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View Diary: CNN + DeLay + MSNBC + Iraq Contracts + Disney + Rednecks = Profit! (189 comments)

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  •  This post (none)
    of Chris Bowers gives me some hope:

    As I have previously reported, the progressive blogosphere is a lager source of news for younger Americans than all of the cable news networks combined (and the progressive blogosphere has more than doubled its audience since I made that report). This could all be coincidental, but it could mean that the progressive blogosphere is becoming the heart and soul of the rank and file opposition to Republicans nationwide. People often accuse me of overstating the power of the netroots and the blogosphere, but perhaps even I have been dramatically understating it. I mean, if the blogosphere plays a central role in the political life of over two million of the most politically active progressives, and those people tend to be the influentials in their family and social circles, how could we not be basically driving the progressive zeitgeist nationwide? Progressives are flowing into the blogs, as noted by our astronomical increase in audience size over the past two years. Something persuasive, influential and meaningful must be happening here, and it is starting to really look like it is transforming the Democratic Party from the bottom (or at least the middle) up.

    emphasis mine.

    at MyDD

    "Never doubt that a small group of thoughtful, committed citizens can change the world; indeed it's the only thing that ever has." Margaret Mead

    by RevDeb on Sun Sep 18, 2005 at 06:47:55 PM PDT

    •  And how big is that audience? (none)
      When I was in college, nobody watched news.  Well, except for sports coverage.  So we could be the largest news source for all college-aged kids nationwide and still have 10k kids tuned in.

      How many people get their news from the blogosphere at least once a week? Chris had this story which compared cable tv ratings to the liberal blogosphere - but he was comparing page views to number of viewers - apples and oranges.  We may have millions of page views but how many pages do I see at Kos on a given day?  Easily 100.  And there are people who read and post much more often than I do.  But even if you say that the average is just 20...  Take Chris's more recent story from here where Kos had 1.35 million pageviews on 9/8, that may mean that only 50,000 people were here that day.  So I don't agree that the liberal blogosphere has passed the Cable networks as a news source, unless you take one page view = one viewer which is patently false.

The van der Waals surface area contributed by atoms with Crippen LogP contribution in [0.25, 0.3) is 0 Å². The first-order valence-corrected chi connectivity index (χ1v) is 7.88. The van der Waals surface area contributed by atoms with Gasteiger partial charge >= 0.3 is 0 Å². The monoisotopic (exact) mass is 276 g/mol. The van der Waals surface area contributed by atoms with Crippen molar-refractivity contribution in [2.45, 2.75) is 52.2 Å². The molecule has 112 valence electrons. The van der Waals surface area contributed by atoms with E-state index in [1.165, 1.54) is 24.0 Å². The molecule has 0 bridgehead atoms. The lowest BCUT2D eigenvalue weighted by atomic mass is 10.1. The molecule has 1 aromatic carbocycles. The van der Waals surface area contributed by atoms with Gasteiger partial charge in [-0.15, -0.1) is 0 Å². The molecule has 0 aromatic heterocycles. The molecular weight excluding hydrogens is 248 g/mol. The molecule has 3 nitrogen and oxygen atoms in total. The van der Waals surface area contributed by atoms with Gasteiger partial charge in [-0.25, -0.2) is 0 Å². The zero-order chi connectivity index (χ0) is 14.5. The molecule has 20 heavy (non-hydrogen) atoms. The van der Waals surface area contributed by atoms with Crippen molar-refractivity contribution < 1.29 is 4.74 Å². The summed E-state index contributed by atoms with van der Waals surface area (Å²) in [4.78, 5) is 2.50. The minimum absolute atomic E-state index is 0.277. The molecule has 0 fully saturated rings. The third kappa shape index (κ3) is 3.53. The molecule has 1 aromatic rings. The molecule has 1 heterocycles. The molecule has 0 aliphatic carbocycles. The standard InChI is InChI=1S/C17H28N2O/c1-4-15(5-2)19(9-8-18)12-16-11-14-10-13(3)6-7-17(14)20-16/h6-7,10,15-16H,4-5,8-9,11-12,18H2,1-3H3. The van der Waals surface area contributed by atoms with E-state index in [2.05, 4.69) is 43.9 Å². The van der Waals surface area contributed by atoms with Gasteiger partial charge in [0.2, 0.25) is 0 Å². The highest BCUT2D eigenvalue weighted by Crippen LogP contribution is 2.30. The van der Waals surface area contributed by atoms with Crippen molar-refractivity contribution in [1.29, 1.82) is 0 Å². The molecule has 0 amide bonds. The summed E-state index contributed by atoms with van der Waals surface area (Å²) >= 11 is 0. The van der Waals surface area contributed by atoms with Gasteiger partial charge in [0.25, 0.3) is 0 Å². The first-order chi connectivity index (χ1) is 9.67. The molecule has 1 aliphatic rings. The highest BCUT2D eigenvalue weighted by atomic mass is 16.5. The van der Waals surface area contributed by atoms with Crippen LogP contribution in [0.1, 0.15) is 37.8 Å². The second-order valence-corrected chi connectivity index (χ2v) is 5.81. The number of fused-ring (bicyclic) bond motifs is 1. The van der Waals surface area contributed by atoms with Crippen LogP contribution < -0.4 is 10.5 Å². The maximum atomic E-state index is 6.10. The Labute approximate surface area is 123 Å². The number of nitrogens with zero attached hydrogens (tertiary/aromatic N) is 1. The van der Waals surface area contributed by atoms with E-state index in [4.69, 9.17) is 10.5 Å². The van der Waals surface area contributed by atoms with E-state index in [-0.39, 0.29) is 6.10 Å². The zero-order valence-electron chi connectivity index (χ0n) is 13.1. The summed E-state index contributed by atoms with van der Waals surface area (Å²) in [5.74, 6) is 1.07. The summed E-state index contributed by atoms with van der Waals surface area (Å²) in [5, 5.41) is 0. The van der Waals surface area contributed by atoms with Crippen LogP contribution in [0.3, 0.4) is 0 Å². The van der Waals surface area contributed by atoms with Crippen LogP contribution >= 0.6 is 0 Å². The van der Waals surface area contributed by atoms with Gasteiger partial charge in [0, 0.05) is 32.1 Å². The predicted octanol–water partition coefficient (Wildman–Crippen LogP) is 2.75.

-Fred

      Democrats *do* have a plan for Social Security - it's called Social Security. -- Ed Schultz

      by FredFred on Sun Sep 18, 2005 at 07:25:54 PM PDT

      [ Parent ]

      •  Yes, but ... (none)
        podcasting has arrived. Soon the masses will easily be able to download and listen to their favorite progressive talk shows, no matter how small or arcane the production may be. We are in a transition period where computers and computer-like hardware, such as the iPod and DVD players, already allow listeners and viewers get a more diverse message. For example, how many people saw Mike Moore's Fahrenheit 9/11 on DVD and have been influenced by it? Such market saturation for a film like Fahrenheit 9/11 would not have been possible even 10 years ago. So while I agree that the liberal blogosphere may not be all that influential as of now, other technologies are coming online that will tend supplement and reinforce the blogosphere.
        •  echo chamber (none)
          How many people are going to download a 2-hour podcast of a talk show and listen to it?  How many people bought Fahrenheit 9/11 who weren't already receptive to the message?

          The hard core liberals aren't the ones that need to be converted, although we do benefit tremendously from the information here so we can counter talking points when we encounter them.  I don't know how many minds are swayed by the left-wing blogosphere.

          -F

          Democrats *do* have a plan for Social Security - it's called Social Security. -- Ed Schultz

          by FredFred on Tue Sep 20, 2005 at 12:09:20 PM PDT

          [ Parent ]

      •  Pageviews (none)
        Fred, on average I think 20 would be high. You're probably looking at more like 10. It's probably in the 100,000 visitor range, but Kos could answer that - he has before.

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